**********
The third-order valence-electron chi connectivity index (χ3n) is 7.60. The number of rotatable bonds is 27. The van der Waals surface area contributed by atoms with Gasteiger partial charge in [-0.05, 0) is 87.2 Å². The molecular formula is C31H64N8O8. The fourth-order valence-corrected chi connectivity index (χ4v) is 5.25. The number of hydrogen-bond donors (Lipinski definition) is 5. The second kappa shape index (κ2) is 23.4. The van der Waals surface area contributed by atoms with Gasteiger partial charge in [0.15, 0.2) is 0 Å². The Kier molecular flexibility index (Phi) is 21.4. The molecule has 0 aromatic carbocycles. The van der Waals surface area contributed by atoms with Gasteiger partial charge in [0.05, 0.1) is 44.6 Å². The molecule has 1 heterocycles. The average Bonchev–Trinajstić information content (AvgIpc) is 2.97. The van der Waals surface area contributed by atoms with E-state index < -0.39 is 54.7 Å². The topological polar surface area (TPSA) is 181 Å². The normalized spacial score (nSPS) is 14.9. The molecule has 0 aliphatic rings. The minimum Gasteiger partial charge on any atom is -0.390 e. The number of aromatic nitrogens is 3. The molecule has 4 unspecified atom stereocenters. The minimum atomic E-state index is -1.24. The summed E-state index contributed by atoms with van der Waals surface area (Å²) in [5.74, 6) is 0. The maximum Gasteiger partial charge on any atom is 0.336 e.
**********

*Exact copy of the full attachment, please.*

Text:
The third-order valence-electron chi connectivity index (χ3n) is 7.60. The number of rotatable bonds is 27. The van der Waals surface area contributed by atoms with Gasteiger partial charge in [-0.05, 0) is 87.2 Å². The molecular formula is C31H64N8O8. The fourth-order valence-corrected chi connectivity index (χ4v) is 5.25. The number of hydrogen-bond donors (Lipinski definition) is 5. The second kappa shape index (κ2) is 23.4. The van der Waals surface area contributed by atoms with Gasteiger partial charge in [0.15, 0.2) is 0 Å². The Kier molecular flexibility index (Phi) is 21.4. The molecule has 0 aromatic carbocycles. The van der Waals surface area contributed by atoms with Gasteiger partial charge in [0.05, 0.1) is 44.6 Å². The molecule has 1 heterocycles. The average Bonchev–Trinajstić information content (AvgIpc) is 2.97. The van der Waals surface area contributed by atoms with E-state index < -0.39 is 54.7 Å². The topological polar surface area (TPSA) is 181 Å². The normalized spacial score (nSPS) is 14.9. The molecule has 0 aliphatic rings. The minimum Gasteiger partial charge on any atom is -0.390 e. The number of aromatic nitrogens is 3. The molecule has 4 unspecified atom stereocenters. The minimum atomic E-state index is -1.24. The summed E-state index contributed by atoms with van der Waals surface area (Å²) in [5.74, 6) is 0. The maximum Gasteiger partial charge on any atom is 0.336 e.